Chapter 2. Job management 13
The first step was described briefly in the previous section and it should not
present much difficulty for Java developers because the process of writing and
compiling Java programs is the same on any platforms.
2.2.1 Overview of Job Control Language
Job Control Language (JCL) is a scripting language used to control the
execution of programs in mainframe operating environments. A JCL script
describes the unit of work to be performed (job steps), resource allocations (for
example, data set and memory), and much more.
A JCL script typically consists of a job card, data definition (DD) statements, and
EXEC statements. A
job card marks the beginning of a job and tells the system
how to process the job. It includes information such as a job name, accounting
information, and message level and class.
EXEC statement identifies a step within a job and describes a program to be
executed in the step. A job typically consists of several job steps.
REGION parameter specifies the virtual storage allocation required for this
step. For example, REGION=32M means the step requires 32 megabytes of
COND parameter is used to specify when this step should be executed. For
example, COND=(0,NE) means this step gets executed only when all of the
previous steps finished with a return code of 0.
DD statements describe the I/O resources required for the step.
The syntax of JCL scripts is very strict. It is especially sensitive regarding the
starting positions of various keywords and the continuation of a statement on the
next line. Basic JCL syntax is summarized below:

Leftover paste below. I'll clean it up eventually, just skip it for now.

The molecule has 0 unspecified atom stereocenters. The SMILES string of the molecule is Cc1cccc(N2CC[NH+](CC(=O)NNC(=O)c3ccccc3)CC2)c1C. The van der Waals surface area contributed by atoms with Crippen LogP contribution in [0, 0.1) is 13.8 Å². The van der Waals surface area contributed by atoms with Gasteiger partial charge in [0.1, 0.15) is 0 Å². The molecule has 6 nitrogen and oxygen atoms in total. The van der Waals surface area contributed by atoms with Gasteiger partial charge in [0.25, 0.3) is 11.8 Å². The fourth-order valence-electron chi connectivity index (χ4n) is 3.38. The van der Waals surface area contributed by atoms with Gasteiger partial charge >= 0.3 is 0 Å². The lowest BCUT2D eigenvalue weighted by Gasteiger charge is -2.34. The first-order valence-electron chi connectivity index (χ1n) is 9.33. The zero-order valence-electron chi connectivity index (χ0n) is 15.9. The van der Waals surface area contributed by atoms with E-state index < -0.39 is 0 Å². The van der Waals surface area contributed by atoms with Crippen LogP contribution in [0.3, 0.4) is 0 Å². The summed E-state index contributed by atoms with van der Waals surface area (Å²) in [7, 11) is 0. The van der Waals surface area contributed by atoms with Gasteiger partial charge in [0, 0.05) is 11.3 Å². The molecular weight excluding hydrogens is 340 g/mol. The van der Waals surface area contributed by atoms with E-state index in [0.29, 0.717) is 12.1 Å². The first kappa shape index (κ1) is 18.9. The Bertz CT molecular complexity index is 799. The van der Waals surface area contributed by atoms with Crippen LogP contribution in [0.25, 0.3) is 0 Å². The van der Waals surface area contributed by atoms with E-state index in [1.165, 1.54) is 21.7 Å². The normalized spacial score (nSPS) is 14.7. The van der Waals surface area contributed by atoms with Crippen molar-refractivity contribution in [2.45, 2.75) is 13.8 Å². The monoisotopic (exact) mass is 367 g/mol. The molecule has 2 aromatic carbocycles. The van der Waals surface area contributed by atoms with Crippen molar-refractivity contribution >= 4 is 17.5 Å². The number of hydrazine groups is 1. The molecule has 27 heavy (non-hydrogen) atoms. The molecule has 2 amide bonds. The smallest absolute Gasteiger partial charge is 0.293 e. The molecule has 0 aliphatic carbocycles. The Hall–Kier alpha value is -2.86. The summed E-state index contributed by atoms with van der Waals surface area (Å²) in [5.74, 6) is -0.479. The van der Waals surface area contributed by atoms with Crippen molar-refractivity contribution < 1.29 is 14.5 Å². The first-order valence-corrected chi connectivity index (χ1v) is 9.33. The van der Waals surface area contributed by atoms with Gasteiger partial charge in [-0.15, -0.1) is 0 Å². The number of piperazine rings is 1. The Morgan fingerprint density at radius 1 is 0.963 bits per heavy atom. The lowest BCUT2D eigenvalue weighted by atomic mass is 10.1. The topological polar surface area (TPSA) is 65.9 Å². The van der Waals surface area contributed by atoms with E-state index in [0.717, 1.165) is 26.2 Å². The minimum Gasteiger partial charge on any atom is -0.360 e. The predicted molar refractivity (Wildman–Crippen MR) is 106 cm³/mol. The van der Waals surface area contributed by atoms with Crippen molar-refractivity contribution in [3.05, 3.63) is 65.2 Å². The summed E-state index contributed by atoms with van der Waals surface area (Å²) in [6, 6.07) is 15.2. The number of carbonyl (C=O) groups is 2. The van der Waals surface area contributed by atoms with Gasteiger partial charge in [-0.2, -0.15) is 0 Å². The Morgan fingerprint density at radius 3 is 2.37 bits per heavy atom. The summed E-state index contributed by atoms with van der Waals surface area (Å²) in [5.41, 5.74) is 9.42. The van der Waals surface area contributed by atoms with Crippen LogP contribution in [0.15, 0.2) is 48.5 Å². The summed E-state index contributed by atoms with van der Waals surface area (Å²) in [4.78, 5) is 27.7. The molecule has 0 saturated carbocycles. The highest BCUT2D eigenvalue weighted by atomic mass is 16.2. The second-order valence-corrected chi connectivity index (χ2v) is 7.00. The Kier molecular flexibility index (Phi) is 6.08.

All JCL statements must start in column 1 and be identified by // (two slashes)
at the beginning of the line.
All statements must start in column 1 and end in column 71.
A comma indicates the statement has a continuation.
A continuation of a statement must start between column 4 and 16.
//* at the start of the line marks a comment line.
14 Java Stand-alone Applications on z/OS Volume 1
Once a job is submitted to the system, it is the responsibility of the Job Entry
to schedule and execute the job. There are two versions of JES
systems supported, JES2 and JES3. An overview of the job submission and
execution process is shown in Figure 2-1. A user submits a job to the system via
JES. JES interprets the JCL and passes the job to the system for processing with
required resources. Once the job is completed by the system, JES collects the
output and information about the job and returns it to the user.
Figure 2-1 Overview of job submission and execution
Example 2-2 on page 15 shows a typical JCL script that invokes a REXX exec
called MYREXX. REXX execs are invoked using a program called IRXJCL.
IRXJCL must know where to find the REXX exec to execute, which is specified
using a DD statement called SYSEXEC. The MYREXX exec uses two
Tip: Since the syntax of JCL scripts is very strict, the syntax highlighting
feature of the ISPF editor may help identify problems. The syntax highlighting
feature of the ISPF editor can be turned on by typing the following command
at the command prompt: